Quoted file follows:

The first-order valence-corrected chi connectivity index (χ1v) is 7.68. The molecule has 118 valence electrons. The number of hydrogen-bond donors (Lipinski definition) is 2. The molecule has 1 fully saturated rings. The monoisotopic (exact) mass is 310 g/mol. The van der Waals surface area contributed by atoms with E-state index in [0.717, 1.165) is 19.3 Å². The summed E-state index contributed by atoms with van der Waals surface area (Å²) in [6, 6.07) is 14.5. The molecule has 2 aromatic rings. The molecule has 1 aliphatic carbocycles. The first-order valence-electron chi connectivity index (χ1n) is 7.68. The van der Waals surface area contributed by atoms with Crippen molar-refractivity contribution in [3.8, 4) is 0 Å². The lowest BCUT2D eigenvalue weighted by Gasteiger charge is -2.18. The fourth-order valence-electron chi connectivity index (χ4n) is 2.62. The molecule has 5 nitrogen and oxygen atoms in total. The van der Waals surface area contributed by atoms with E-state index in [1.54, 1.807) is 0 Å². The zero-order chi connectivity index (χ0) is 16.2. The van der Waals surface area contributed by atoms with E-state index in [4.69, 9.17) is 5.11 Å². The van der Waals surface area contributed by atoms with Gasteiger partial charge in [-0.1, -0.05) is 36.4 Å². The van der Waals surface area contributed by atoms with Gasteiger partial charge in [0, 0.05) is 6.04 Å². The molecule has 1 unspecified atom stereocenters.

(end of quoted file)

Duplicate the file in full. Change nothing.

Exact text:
The first-order valence-corrected chi connectivity index (χ1v) is 7.68. The molecule has 118 valence electrons. The number of hydrogen-bond donors (Lipinski definition) is 2. The molecule has 1 fully saturated rings. The monoisotopic (exact) mass is 310 g/mol. The van der Waals surface area contributed by atoms with E-state index in [0.717, 1.165) is 19.3 Å². The summed E-state index contributed by atoms with van der Waals surface area (Å²) in [6, 6.07) is 14.5. The molecule has 2 aromatic rings. The molecule has 1 aliphatic carbocycles. The first-order valence-electron chi connectivity index (χ1n) is 7.68. The van der Waals surface area contributed by atoms with Crippen molar-refractivity contribution in [3.8, 4) is 0 Å². The lowest BCUT2D eigenvalue weighted by Gasteiger charge is -2.18. The fourth-order valence-electron chi connectivity index (χ4n) is 2.62. The molecule has 5 nitrogen and oxygen atoms in total. The van der Waals surface area contributed by atoms with E-state index in [1.54, 1.807) is 0 Å². The zero-order chi connectivity index (χ0) is 16.2. The van der Waals surface area contributed by atoms with E-state index in [4.69, 9.17) is 5.11 Å². The van der Waals surface area contributed by atoms with Gasteiger partial charge in [-0.1, -0.05) is 36.4 Å². The van der Waals surface area contributed by atoms with Gasteiger partial charge in [0, 0.05) is 6.04 Å². The molecule has 1 unspecified atom stereocenters.